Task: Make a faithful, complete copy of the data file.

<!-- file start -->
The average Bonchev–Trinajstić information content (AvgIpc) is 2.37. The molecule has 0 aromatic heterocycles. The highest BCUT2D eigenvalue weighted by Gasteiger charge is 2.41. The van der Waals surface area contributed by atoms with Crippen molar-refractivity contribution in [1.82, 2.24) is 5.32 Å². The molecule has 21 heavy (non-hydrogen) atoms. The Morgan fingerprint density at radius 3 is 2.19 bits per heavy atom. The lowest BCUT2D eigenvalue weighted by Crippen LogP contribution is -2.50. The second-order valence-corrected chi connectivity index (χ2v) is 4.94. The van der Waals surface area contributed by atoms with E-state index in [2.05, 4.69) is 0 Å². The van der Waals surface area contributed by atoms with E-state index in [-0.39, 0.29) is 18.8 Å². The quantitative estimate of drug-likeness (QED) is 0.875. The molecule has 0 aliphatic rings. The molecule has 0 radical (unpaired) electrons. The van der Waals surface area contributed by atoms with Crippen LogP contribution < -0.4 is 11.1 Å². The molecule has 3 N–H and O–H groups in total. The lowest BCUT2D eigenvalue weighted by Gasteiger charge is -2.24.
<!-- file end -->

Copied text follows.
The average Bonchev–Trinajstić information content (AvgIpc) is 2.37. The molecule has 0 aromatic heterocycles. The highest BCUT2D eigenvalue weighted by Gasteiger charge is 2.41. The van der Waals surface area contributed by atoms with Crippen molar-refractivity contribution in [1.82, 2.24) is 5.32 Å². The molecule has 21 heavy (non-hydrogen) atoms. The Morgan fingerprint density at radius 3 is 2.19 bits per heavy atom. The lowest BCUT2D eigenvalue weighted by Crippen LogP contribution is -2.50. The second-order valence-corrected chi connectivity index (χ2v) is 4.94. The van der Waals surface area contributed by atoms with E-state index in [2.05, 4.69) is 0 Å². The van der Waals surface area contributed by atoms with E-state index in [-0.39, 0.29) is 18.8 Å². The quantitative estimate of drug-likeness (QED) is 0.875. The molecule has 0 aliphatic rings. The molecule has 0 radical (unpaired) electrons. The van der Waals surface area contributed by atoms with Crippen LogP contribution < -0.4 is 11.1 Å². The molecule has 3 N–H and O–H groups in total. The lowest BCUT2D eigenvalue weighted by Gasteiger charge is -2.24.